Infinity Gate is the latest book by M.R. Carey of The Girl With All The Gifts and The Book of Koli fame. It is a story about infinite Earths, all separated by thin barriers of parallel realities, and the people who pass between them. It is a baton race of human suffering that explores the virtues of capitalism in a scenario where infinite expansion is possible. Spoiler alert, it still results in endless suffering in order to give the person on top a meaningless trophy. It is a book with a bizarre structure that tells a story that I ultimately feel works but with a few caveats along the way.
Infinity Gate’s narrative is a bit chaotic to summarize because it is constantly changing as the book goes on and I don’t want to spoil too much. We open with physicist Hadiz Tambuwal, a brilliant woman on a dying Earth. Endless wars and conflict (capitalism) have exhausted the biosphere and literally everything is dying. Hadiz locks herself in her elite lab and decides to go out how she lived – doing science. She eventually discovers how to step between parallel Earths and realizes there are infinite resources, space, and opportunity for everyone and everything is saved! That is when she immediately runs into the Pandominion and is shot in the face for stepping into their slice of infinity. Stand your ground people.
Thus begins a weird baton pass of narrative control where the story is handed from POV to POV, rarely going back, exploring the infinite worlds and the people who live in them. Pretty quickly after we meet the Pandominion, and learn about their million-world empire, the empire runs into an unknown planet of AI beings and immediately starts a war that starts ripping apart reality. From there we move between a number of small people in these realities and watch how even with infinite of everything they are made to toil and fight in misery to the tune of the elite.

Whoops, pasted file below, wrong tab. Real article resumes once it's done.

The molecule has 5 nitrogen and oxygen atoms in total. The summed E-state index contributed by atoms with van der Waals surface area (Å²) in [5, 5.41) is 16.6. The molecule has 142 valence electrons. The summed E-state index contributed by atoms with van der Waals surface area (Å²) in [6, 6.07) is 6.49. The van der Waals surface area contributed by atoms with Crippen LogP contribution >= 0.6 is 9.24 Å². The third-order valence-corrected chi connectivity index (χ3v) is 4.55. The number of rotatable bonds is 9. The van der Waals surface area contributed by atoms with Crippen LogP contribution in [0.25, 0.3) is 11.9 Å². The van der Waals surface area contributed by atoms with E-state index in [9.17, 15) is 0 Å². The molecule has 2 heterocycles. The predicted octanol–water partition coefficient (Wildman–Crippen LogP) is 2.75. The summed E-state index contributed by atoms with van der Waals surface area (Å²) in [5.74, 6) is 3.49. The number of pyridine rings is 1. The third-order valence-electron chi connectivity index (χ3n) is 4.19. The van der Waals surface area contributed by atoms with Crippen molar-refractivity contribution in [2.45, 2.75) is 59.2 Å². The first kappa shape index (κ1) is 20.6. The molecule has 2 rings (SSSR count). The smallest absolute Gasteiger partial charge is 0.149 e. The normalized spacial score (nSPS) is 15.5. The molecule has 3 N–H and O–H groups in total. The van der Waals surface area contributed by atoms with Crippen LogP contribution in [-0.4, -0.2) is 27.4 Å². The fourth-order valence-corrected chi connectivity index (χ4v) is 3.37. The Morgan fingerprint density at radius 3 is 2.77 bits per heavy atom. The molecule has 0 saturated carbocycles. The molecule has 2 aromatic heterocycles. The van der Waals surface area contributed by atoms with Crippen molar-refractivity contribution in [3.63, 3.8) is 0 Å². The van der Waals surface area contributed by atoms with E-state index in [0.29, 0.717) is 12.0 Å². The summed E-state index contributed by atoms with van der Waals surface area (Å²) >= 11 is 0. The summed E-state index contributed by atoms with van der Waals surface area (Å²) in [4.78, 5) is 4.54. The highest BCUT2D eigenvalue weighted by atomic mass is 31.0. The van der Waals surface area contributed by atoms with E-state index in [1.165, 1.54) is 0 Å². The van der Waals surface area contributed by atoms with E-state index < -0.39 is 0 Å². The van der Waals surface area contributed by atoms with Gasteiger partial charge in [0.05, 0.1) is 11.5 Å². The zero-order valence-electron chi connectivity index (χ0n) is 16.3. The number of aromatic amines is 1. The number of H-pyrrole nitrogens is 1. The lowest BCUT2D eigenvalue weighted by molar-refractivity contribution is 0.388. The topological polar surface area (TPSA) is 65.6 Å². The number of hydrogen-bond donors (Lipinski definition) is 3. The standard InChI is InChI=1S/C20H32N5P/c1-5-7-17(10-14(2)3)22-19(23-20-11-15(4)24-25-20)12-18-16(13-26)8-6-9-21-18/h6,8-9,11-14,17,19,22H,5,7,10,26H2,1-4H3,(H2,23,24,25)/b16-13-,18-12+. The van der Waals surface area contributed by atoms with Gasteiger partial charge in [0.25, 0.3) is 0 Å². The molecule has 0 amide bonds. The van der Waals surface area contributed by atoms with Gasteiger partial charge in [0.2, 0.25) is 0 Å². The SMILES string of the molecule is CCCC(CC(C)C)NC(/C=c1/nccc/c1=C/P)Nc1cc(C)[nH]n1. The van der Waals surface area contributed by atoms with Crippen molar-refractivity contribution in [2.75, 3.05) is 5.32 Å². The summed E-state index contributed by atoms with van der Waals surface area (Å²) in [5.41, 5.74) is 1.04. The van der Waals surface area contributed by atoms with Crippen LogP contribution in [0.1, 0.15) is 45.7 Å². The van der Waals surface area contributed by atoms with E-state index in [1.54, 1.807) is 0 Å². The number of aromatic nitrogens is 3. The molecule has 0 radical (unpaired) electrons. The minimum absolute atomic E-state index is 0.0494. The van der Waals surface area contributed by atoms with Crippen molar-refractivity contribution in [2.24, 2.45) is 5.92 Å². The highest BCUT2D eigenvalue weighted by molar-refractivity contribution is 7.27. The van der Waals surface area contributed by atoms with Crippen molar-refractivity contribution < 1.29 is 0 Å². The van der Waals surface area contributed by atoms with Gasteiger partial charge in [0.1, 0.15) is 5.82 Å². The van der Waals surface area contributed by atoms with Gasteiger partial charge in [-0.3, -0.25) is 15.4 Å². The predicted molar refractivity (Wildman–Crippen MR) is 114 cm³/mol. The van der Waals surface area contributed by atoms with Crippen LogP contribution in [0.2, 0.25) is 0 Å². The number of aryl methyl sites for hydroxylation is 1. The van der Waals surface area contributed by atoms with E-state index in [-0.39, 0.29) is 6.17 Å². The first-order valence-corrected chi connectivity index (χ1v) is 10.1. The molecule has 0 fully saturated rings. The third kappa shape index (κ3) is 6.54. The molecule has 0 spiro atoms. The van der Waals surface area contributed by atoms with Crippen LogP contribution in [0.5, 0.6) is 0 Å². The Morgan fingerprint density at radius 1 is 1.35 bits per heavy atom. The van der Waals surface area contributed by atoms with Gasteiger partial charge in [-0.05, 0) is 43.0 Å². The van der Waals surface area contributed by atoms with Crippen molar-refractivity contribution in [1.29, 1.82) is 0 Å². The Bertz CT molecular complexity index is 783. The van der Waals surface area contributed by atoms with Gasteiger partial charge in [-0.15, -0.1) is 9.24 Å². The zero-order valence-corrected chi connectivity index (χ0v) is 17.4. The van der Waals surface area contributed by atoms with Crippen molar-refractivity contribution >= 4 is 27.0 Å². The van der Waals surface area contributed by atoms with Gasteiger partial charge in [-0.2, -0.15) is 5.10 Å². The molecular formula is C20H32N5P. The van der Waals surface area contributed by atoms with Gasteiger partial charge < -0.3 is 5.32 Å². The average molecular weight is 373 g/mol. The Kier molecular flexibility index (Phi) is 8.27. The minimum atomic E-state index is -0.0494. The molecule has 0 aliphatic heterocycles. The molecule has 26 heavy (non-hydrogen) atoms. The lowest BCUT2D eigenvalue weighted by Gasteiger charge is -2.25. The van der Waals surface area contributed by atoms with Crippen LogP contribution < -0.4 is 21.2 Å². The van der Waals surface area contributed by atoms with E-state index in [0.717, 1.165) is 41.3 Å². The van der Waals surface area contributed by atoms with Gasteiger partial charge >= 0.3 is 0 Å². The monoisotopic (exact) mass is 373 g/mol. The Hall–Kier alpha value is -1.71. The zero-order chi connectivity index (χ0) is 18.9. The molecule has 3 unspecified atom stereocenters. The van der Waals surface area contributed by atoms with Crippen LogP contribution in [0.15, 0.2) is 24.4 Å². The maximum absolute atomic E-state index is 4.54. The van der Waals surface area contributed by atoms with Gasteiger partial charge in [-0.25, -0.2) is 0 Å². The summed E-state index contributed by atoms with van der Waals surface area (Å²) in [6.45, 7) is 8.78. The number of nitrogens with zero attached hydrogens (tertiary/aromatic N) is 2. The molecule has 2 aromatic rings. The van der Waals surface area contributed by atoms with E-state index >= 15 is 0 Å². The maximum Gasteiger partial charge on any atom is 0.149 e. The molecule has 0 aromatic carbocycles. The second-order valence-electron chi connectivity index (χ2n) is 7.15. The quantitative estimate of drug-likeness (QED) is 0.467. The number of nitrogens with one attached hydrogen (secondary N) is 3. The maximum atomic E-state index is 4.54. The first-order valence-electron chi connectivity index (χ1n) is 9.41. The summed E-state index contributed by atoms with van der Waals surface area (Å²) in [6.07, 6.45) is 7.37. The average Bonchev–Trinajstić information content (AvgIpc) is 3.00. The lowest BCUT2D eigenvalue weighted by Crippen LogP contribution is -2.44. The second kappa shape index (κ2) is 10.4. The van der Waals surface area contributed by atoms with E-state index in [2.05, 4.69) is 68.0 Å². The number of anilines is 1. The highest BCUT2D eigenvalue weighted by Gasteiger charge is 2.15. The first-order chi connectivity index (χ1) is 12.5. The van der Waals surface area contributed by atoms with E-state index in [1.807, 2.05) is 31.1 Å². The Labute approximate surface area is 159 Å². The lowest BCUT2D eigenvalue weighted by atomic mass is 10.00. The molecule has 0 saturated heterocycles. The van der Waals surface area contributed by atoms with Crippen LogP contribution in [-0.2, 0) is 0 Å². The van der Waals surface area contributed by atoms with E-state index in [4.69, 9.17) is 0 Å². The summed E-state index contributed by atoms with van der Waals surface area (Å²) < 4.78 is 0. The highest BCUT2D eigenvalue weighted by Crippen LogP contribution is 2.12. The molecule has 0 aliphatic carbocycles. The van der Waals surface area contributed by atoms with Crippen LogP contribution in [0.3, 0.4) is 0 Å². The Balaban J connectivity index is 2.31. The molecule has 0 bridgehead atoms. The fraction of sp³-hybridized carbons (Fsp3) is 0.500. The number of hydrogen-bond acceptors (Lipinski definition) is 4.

This book is fascinating in its conception, interesting in its ideas, and unwieldy in its execution. To begin with, I would bet money that Carey read some sort of physics book before writing in order to educate himself. I say this because the first 10% reads like one of the driest textbooks I have ever read, and I majored in physics. Thankfully this doesn’t persist for very long but it makes getting momentum going particularly difficult. In addition, while the pass between POVs makes for a thematically satisfying structure, it also creates other issues. Without a centralized protagonist and objective to align the story to the book it can often feel aimless, wandering from person to person. And because we are strapped into single POVs for chunks of time it can mean that less appealing POVs can make sections of the book drag when the reader isn’t given much reprieve.
That being said, all of this is offset by the interesting deep-dive into the sins of capitalism. It is in the very nature of capitalist systems to consume hungrily, thereby ruining everything it touches by its very nature. We see this as these various empires, who could expand infinitely in opposite directions, wage an interdimensional war because they want THOSE resources. They simply can’t leave the others alone, sealing themselves in a prisoner’s dilemma: what if they tried to commit the crimes we are planning back on us?
In the end, Infinity Gate was an interesting read but one I struggled a bit to get through. Its ideas and storytelling are unique, but its structure makes it a difficult read. I am curious to see where the series goes next, this is the kind of story where the ending feels particularly important. What will Carey’s moral solution to this Rubix cube of misery be I wonder.
Rating: Infinity Gate – 7.0/10
An ARC of this book was provided to me by the publisher in exchange for an honest review. The thoughts on this book are my own.